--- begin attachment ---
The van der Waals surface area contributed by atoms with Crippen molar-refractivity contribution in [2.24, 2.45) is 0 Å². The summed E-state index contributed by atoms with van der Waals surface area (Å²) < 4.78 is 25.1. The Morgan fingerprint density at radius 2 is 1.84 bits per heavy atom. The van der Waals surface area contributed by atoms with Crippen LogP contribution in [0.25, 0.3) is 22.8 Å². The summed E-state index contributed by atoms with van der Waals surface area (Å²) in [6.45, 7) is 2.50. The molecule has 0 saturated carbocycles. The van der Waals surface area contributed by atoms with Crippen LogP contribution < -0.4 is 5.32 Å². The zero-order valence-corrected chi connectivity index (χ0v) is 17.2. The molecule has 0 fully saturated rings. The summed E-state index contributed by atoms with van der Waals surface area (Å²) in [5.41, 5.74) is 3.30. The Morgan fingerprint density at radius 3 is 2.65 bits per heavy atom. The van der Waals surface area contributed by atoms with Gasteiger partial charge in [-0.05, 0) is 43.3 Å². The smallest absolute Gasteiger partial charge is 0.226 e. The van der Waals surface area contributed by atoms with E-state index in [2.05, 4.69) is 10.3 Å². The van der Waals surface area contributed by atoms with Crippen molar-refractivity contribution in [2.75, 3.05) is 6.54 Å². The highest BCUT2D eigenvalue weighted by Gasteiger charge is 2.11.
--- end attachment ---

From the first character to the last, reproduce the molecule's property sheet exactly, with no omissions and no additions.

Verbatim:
The van der Waals surface area contributed by atoms with Crippen molar-refractivity contribution in [2.24, 2.45) is 0 Å². The summed E-state index contributed by atoms with van der Waals surface area (Å²) < 4.78 is 25.1. The Morgan fingerprint density at radius 2 is 1.84 bits per heavy atom. The van der Waals surface area contributed by atoms with Crippen LogP contribution in [0.25, 0.3) is 22.8 Å². The summed E-state index contributed by atoms with van der Waals surface area (Å²) in [6.45, 7) is 2.50. The molecule has 0 saturated carbocycles. The van der Waals surface area contributed by atoms with Crippen LogP contribution < -0.4 is 5.32 Å². The zero-order valence-corrected chi connectivity index (χ0v) is 17.2. The molecule has 0 fully saturated rings. The summed E-state index contributed by atoms with van der Waals surface area (Å²) in [5.41, 5.74) is 3.30. The Morgan fingerprint density at radius 3 is 2.65 bits per heavy atom. The van der Waals surface area contributed by atoms with Gasteiger partial charge in [-0.05, 0) is 43.3 Å². The smallest absolute Gasteiger partial charge is 0.226 e. The van der Waals surface area contributed by atoms with E-state index in [2.05, 4.69) is 10.3 Å². The van der Waals surface area contributed by atoms with Crippen molar-refractivity contribution in [2.75, 3.05) is 6.54 Å². The highest BCUT2D eigenvalue weighted by Gasteiger charge is 2.11.